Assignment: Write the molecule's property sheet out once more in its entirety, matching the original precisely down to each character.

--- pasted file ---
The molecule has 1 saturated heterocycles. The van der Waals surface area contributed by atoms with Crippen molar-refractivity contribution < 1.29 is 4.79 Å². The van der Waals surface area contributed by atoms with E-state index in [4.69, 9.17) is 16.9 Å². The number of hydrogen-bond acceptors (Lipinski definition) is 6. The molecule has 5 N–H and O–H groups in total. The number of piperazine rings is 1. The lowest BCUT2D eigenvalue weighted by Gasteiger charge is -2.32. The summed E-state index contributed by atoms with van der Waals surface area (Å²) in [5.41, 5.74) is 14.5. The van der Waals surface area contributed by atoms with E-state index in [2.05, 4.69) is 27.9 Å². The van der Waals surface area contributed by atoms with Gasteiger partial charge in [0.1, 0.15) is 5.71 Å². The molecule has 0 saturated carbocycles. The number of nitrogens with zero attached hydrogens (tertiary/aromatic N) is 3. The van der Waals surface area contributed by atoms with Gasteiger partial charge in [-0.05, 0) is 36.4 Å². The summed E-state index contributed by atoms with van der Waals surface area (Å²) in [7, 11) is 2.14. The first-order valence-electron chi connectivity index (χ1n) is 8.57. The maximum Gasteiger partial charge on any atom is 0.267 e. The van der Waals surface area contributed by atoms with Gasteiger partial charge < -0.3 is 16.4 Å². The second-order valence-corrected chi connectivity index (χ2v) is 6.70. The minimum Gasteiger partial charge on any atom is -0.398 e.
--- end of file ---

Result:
The molecule has 1 saturated heterocycles. The van der Waals surface area contributed by atoms with Crippen molar-refractivity contribution < 1.29 is 4.79 Å². The van der Waals surface area contributed by atoms with E-state index in [4.69, 9.17) is 16.9 Å². The number of hydrogen-bond acceptors (Lipinski definition) is 6. The molecule has 5 N–H and O–H groups in total. The number of piperazine rings is 1. The lowest BCUT2D eigenvalue weighted by Gasteiger charge is -2.32. The summed E-state index contributed by atoms with van der Waals surface area (Å²) in [5.41, 5.74) is 14.5. The van der Waals surface area contributed by atoms with E-state index in [2.05, 4.69) is 27.9 Å². The van der Waals surface area contributed by atoms with Gasteiger partial charge in [0.1, 0.15) is 5.71 Å². The molecule has 0 saturated carbocycles. The number of nitrogens with zero attached hydrogens (tertiary/aromatic N) is 3. The van der Waals surface area contributed by atoms with Gasteiger partial charge in [-0.05, 0) is 36.4 Å². The summed E-state index contributed by atoms with van der Waals surface area (Å²) in [7, 11) is 2.14. The first-order valence-electron chi connectivity index (χ1n) is 8.57. The maximum Gasteiger partial charge on any atom is 0.267 e. The van der Waals surface area contributed by atoms with Gasteiger partial charge < -0.3 is 16.4 Å². The second-order valence-corrected chi connectivity index (χ2v) is 6.70. The minimum Gasteiger partial charge on any atom is -0.398 e.